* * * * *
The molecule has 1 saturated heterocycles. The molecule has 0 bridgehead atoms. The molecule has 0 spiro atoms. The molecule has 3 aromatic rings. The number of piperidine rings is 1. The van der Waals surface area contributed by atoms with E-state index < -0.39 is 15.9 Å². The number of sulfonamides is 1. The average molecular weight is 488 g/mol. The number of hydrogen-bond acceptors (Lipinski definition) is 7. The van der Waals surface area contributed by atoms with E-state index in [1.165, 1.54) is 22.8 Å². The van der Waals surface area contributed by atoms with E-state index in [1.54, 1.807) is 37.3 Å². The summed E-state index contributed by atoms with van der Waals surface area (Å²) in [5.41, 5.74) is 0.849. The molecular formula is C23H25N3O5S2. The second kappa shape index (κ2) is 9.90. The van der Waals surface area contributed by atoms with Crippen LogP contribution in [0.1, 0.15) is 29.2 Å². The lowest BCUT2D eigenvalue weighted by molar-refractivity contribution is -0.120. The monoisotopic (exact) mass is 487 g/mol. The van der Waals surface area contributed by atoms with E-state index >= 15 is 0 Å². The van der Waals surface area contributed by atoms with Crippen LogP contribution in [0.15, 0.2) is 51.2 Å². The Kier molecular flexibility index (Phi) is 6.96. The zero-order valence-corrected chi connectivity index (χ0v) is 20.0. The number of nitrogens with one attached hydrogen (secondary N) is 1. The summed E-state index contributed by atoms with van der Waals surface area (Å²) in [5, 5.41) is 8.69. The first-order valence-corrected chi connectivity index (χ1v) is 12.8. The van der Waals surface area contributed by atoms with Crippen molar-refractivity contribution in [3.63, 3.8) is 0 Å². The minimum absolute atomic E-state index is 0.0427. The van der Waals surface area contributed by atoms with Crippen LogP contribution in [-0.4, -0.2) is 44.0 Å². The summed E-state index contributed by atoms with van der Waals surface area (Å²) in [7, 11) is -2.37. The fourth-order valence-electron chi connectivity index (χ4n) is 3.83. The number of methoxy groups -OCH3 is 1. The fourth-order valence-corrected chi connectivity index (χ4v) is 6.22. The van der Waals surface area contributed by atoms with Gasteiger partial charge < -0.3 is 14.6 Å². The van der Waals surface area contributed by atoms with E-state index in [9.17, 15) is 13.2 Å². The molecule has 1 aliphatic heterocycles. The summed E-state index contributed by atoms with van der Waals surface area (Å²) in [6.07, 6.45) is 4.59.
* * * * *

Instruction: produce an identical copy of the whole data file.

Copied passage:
The molecule has 1 saturated heterocycles. The molecule has 0 bridgehead atoms. The molecule has 0 spiro atoms. The molecule has 3 aromatic rings. The number of piperidine rings is 1. The van der Waals surface area contributed by atoms with E-state index < -0.39 is 15.9 Å². The number of sulfonamides is 1. The average molecular weight is 488 g/mol. The number of hydrogen-bond acceptors (Lipinski definition) is 7. The van der Waals surface area contributed by atoms with E-state index in [1.165, 1.54) is 22.8 Å². The van der Waals surface area contributed by atoms with E-state index in [1.54, 1.807) is 37.3 Å². The summed E-state index contributed by atoms with van der Waals surface area (Å²) in [5.41, 5.74) is 0.849. The molecular formula is C23H25N3O5S2. The second kappa shape index (κ2) is 9.90. The van der Waals surface area contributed by atoms with Crippen LogP contribution in [0.1, 0.15) is 29.2 Å². The lowest BCUT2D eigenvalue weighted by molar-refractivity contribution is -0.120. The monoisotopic (exact) mass is 487 g/mol. The van der Waals surface area contributed by atoms with E-state index >= 15 is 0 Å². The van der Waals surface area contributed by atoms with Crippen LogP contribution in [0.15, 0.2) is 51.2 Å². The Kier molecular flexibility index (Phi) is 6.96. The zero-order valence-corrected chi connectivity index (χ0v) is 20.0. The number of nitrogens with one attached hydrogen (secondary N) is 1. The summed E-state index contributed by atoms with van der Waals surface area (Å²) in [5, 5.41) is 8.69. The first-order valence-corrected chi connectivity index (χ1v) is 12.8. The van der Waals surface area contributed by atoms with Crippen molar-refractivity contribution in [3.63, 3.8) is 0 Å². The minimum absolute atomic E-state index is 0.0427. The van der Waals surface area contributed by atoms with Crippen LogP contribution in [-0.4, -0.2) is 44.0 Å². The summed E-state index contributed by atoms with van der Waals surface area (Å²) in [7, 11) is -2.37. The fourth-order valence-electron chi connectivity index (χ4n) is 3.83. The number of methoxy groups -OCH3 is 1. The fourth-order valence-corrected chi connectivity index (χ4v) is 6.22. The van der Waals surface area contributed by atoms with Gasteiger partial charge < -0.3 is 14.6 Å². The van der Waals surface area contributed by atoms with E-state index in [9.17, 15) is 13.2 Å². The molecule has 1 aliphatic heterocycles. The summed E-state index contributed by atoms with van der Waals surface area (Å²) in [6.07, 6.45) is 4.59.